With my decoder -- the current version only runs in approx real-time, but I plan for newer (pro) versions to be approx 4X real time, and not only that -- my decoder is quite accurate.

So -- DolbyA isn't only real, but is very common.  Nowhere near 100% of the pre-1990 material, but somewhere approximating 25-50%.  That is a very significant issue -- moreso than you might have implied.

And, again, there is NO reason to have excessive pre-emphasis on the recordings to the extent that I have heard, but there is a lot of reason why DolbyA has been left on the recordings.  The excessive EQ is an active event, and 'left over' DolbyA happens without extra work.

John

Re: Undecoded Dolby A: Why People Complain That Digital Sounds Harsh

Reply #7
You've completely missed the point, but it really doesn't matter.
Is 24-bit/192kHz good enough for your lo-fi vinyl, or do you need 32/384?

Re: Undecoded Dolby A: Why People Complain That Digital Sounds Harsh

Reply #8
You've completely missed the point, but it really doesn't matter.
The statement:  "More often than Dolby A, preemphasis, sourced from a vinyl master, etc. is actually the case, I assure you."

Is what I have been disagreeing with.  I don't think that what you said is quite true, and I claim that DolbyA is more common than you implied.  Normal vinyl pre-emphasis before the master producing machine should not be nearly that significant, and the left over DolbyA is quite likely.  AFAIR, the devices used to produce the vinyl are pretty good, even though there might be the need to rolloff the low end and/or limit the HF signal, but the result of that processing shouldn't be anywhere near as intense what I have been hearing on the CDs that I  allege to be DolbyA encoded.  If there has to be 15dB of limiting when creating a vinyl master, someone is pushing the HF way too hard.  15dB of compression or limiting should probably be avoided at any frequency when processing recordings at the last stages.  (That much compression at mixdown might be helpful for certain artistic reasons -- but doing DolbyA levels of compression/limiting  in any kind of phase after being in the artists control is likely destructive.)  Of course, DolbyA is meant to be undone, so the damage shouldn't be permanent in that case.

So, if you were meaning to write something different than you did -- I apologize for misconstruing what you meant.

John

Re: Undecoded Dolby A: Why People Complain That Digital Sounds Harsh

Reply #9
I was combing preemphasis, etc. with Dolby A.

Where are your stats?  Have you taken a survey or something that clearly indicates Dolby A (+preemphasis, +whatever else you can imagine, no matter how unlikely or obscure) is the reason for the majority of claims that digital sounds harsh?

Right.  I didn't think so.
Is 24-bit/192kHz good enough for your lo-fi vinyl, or do you need 32/384?

Re: Undecoded Dolby A: Why People Complain That Digital Sounds Harsh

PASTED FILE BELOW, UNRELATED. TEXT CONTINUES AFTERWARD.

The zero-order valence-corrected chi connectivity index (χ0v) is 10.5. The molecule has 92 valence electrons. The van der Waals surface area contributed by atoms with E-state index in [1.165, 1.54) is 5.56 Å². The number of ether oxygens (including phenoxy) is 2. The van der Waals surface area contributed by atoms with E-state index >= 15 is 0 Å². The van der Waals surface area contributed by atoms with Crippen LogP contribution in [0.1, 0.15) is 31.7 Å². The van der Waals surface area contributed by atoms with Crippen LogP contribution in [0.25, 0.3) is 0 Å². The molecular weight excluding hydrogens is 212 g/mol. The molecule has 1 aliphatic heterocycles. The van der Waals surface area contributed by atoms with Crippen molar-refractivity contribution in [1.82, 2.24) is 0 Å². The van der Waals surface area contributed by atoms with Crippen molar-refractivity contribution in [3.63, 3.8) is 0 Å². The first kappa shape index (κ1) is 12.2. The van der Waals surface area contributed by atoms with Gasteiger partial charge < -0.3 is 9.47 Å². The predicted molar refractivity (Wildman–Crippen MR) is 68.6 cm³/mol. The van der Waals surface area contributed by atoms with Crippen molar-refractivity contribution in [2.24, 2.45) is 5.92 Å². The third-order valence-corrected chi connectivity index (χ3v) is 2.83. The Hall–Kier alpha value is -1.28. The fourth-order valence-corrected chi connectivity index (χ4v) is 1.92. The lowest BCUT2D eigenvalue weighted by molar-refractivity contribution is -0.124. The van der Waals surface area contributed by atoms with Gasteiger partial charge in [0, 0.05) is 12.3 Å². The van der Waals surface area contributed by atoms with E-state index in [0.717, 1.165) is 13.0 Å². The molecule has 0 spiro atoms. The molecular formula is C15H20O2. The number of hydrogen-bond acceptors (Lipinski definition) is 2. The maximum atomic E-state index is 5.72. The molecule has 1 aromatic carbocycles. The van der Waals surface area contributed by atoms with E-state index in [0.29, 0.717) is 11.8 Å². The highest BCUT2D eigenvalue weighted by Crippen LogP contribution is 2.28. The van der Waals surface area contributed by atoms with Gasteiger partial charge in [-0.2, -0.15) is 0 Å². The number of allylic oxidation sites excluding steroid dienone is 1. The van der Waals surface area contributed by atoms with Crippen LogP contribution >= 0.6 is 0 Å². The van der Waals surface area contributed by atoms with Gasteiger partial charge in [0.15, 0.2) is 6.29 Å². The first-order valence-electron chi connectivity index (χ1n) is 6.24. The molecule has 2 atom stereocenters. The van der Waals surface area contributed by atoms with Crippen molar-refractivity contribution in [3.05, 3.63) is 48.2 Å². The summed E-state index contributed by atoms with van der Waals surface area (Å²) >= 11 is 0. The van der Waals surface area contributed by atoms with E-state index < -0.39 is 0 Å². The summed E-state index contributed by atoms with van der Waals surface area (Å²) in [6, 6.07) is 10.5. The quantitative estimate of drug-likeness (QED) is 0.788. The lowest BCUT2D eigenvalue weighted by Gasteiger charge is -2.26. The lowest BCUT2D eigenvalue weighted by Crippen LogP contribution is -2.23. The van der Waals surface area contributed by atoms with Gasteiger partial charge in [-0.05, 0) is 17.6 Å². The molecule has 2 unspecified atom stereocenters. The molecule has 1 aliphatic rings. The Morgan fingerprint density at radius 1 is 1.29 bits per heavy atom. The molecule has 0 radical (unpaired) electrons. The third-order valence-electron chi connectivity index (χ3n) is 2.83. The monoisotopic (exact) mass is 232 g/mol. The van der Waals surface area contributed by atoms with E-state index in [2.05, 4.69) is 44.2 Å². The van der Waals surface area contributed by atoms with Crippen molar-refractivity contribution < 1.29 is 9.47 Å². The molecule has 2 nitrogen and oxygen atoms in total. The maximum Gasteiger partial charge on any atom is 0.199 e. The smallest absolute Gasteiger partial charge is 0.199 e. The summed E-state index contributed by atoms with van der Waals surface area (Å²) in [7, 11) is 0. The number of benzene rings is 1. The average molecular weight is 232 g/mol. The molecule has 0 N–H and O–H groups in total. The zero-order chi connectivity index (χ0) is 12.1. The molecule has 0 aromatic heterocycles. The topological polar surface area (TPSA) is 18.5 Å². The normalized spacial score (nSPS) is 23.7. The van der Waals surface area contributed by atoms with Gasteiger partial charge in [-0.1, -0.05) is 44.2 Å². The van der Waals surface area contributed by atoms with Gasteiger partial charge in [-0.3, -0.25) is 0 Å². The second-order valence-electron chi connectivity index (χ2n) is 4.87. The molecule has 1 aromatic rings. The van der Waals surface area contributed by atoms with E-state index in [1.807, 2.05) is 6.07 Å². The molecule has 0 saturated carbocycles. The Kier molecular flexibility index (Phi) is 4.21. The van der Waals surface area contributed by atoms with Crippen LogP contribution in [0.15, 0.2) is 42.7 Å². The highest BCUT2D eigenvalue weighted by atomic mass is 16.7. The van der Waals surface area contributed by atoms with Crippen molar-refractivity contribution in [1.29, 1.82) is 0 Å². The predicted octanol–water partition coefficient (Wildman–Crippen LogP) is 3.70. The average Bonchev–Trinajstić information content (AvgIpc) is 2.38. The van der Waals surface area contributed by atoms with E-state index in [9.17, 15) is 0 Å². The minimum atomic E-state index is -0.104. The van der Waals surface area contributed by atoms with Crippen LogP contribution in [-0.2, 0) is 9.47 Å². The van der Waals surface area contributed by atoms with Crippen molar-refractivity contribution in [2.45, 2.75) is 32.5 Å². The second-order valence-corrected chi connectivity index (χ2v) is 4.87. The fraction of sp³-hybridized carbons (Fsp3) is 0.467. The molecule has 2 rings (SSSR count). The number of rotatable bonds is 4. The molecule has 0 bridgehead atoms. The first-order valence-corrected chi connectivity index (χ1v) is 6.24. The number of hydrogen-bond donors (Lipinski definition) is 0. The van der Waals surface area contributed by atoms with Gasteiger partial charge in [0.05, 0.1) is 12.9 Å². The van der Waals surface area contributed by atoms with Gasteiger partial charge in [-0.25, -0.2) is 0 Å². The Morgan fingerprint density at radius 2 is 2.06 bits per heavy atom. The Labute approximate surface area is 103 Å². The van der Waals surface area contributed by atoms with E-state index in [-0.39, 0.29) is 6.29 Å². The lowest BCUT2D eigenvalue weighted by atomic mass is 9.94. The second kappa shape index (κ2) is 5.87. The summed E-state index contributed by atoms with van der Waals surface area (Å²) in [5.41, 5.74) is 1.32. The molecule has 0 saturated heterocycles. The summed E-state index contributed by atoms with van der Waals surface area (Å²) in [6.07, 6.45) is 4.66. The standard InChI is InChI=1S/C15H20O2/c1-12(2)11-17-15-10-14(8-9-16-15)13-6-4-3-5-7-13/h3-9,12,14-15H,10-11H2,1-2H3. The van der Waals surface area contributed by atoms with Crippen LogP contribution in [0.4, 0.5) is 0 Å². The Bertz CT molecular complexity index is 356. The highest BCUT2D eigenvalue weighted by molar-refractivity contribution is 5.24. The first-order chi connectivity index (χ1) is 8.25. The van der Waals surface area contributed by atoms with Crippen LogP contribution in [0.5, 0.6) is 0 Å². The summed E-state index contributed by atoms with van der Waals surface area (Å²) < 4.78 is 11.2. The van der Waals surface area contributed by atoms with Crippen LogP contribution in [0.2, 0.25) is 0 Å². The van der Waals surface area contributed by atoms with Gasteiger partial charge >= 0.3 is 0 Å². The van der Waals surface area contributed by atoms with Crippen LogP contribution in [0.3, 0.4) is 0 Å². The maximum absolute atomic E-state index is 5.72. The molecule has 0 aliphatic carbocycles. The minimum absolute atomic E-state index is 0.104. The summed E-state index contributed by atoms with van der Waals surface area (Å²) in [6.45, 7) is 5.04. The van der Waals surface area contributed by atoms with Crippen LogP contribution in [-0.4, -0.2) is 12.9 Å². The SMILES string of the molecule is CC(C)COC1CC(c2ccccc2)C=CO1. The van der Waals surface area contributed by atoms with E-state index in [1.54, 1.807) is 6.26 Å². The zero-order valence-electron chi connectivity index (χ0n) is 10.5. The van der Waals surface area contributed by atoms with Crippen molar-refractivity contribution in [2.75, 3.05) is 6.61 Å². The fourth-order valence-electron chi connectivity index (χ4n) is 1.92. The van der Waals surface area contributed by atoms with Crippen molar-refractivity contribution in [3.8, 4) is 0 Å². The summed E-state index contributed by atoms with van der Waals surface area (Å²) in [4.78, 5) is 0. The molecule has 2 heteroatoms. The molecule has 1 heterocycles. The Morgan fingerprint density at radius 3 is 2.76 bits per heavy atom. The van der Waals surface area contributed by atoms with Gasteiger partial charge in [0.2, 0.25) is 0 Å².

Reply #10
I was combing preemphasis, etc. with Dolby A.

Where are your stats?  Have you taken a survey or something that clearly indicates Dolby A (+preemphasis, +whatever else you can imagine, no matter how unlikely or obscure) is the reason for the majority of claims that digital sounds harsh?

Right.  I didn't think so.

I guess you like the hiss, compressed highs, limited spatial depth and LF distortion of DA encoded material?   Apparently spending lots of money on a music reproduction system is a waste if you have many of the older recordings.  Maybe some people cannot tell the difference, and that is okay with me (not because I don't care -- because I really do, but the sound isn't broken to some people.)

I have tried decoding practically all of the my music collections that I have on computer (mostly pop, some pop orchestral -- over 100 album equivalents), and the decoder tends to sound bad or really bad on non-encoded recordings (sometimes it is passable, but with no high end, sometimes shfiting L/R, sometimes more distortion, etc.)

So, my tests have been existence proof (no hairbrained theory), and even though my collection (essentially randomly obtained) is about 50% encoded (my recordings are almost 100% pre 1990), I usually suggest DA being 25% of pre-1990 material -- mostly cheap collections that apparently just played out from master tape.   Maybe that stat isn't terribly accurate -- but it is definitely order of magnitude accurate.  Listening to undecoded DolbyA (even if someone does a bit of a treble cut) doesn't sound good to me at all.  I have too many randomly acquired recordings (over the last 20yrs) for anyone to honestly claim that half of my collection is only set of encoded recordings.   There has to be huge percentage of the old recordings left with lousy sounding encoding -- and that is why I used the conservative number of 25%.

I do NOT like the cheap (low-end, Radio Shack-type) sound of compressed highs -- maybe you do -- I suspect that lot of people don't like the sound of DolbyA when applied over the entire recording.   EQ leaves the compression on the recording, it leaves the LF distortion, it leaves the spatial flatness, and cannot fix other problems with encoded material either.  DolbyA is sometimes used for effect by the artists, but that isn't what we are talking about here.  (Also, it is kind of cool when a recording from a cheap collection actually sounds better than a 'premium' or fully branded release, but only after the 'cheap' copy is decoded.)  Even some of the 'normal' album releases are encoded.